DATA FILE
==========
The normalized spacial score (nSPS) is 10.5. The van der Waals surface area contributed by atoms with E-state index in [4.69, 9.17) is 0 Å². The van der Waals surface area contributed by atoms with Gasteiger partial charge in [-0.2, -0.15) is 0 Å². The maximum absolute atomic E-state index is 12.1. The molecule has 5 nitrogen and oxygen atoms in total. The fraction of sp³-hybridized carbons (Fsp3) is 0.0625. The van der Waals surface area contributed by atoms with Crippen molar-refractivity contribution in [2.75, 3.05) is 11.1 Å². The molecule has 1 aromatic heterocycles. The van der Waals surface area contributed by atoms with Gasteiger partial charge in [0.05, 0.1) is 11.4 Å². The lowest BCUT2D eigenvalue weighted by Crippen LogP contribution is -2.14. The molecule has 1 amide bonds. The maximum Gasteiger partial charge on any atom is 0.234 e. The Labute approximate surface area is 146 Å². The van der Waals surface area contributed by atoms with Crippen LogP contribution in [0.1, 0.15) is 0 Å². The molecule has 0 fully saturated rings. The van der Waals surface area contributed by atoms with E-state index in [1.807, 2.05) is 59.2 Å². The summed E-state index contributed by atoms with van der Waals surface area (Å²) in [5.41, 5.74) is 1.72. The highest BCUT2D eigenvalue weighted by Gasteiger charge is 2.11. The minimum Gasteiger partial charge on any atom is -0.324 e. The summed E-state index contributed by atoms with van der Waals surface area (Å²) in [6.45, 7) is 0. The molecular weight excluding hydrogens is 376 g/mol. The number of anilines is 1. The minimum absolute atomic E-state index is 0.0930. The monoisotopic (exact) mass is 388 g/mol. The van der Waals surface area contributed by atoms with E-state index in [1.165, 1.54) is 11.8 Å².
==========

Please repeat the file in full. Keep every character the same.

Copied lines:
The normalized spacial score (nSPS) is 10.5. The van der Waals surface area contributed by atoms with E-state index in [4.69, 9.17) is 0 Å². The van der Waals surface area contributed by atoms with Gasteiger partial charge in [-0.2, -0.15) is 0 Å². The maximum absolute atomic E-state index is 12.1. The molecule has 5 nitrogen and oxygen atoms in total. The fraction of sp³-hybridized carbons (Fsp3) is 0.0625. The van der Waals surface area contributed by atoms with Crippen molar-refractivity contribution in [2.75, 3.05) is 11.1 Å². The molecule has 1 aromatic heterocycles. The van der Waals surface area contributed by atoms with Gasteiger partial charge in [0.05, 0.1) is 11.4 Å². The lowest BCUT2D eigenvalue weighted by Crippen LogP contribution is -2.14. The molecule has 1 amide bonds. The maximum Gasteiger partial charge on any atom is 0.234 e. The Labute approximate surface area is 146 Å². The van der Waals surface area contributed by atoms with Crippen LogP contribution in [0.1, 0.15) is 0 Å². The molecule has 0 fully saturated rings. The van der Waals surface area contributed by atoms with E-state index in [1.807, 2.05) is 59.2 Å². The summed E-state index contributed by atoms with van der Waals surface area (Å²) in [5.41, 5.74) is 1.72. The highest BCUT2D eigenvalue weighted by Gasteiger charge is 2.11. The minimum Gasteiger partial charge on any atom is -0.324 e. The summed E-state index contributed by atoms with van der Waals surface area (Å²) in [6.45, 7) is 0. The molecular weight excluding hydrogens is 376 g/mol. The number of anilines is 1. The minimum absolute atomic E-state index is 0.0930. The monoisotopic (exact) mass is 388 g/mol. The van der Waals surface area contributed by atoms with E-state index in [1.165, 1.54) is 11.8 Å².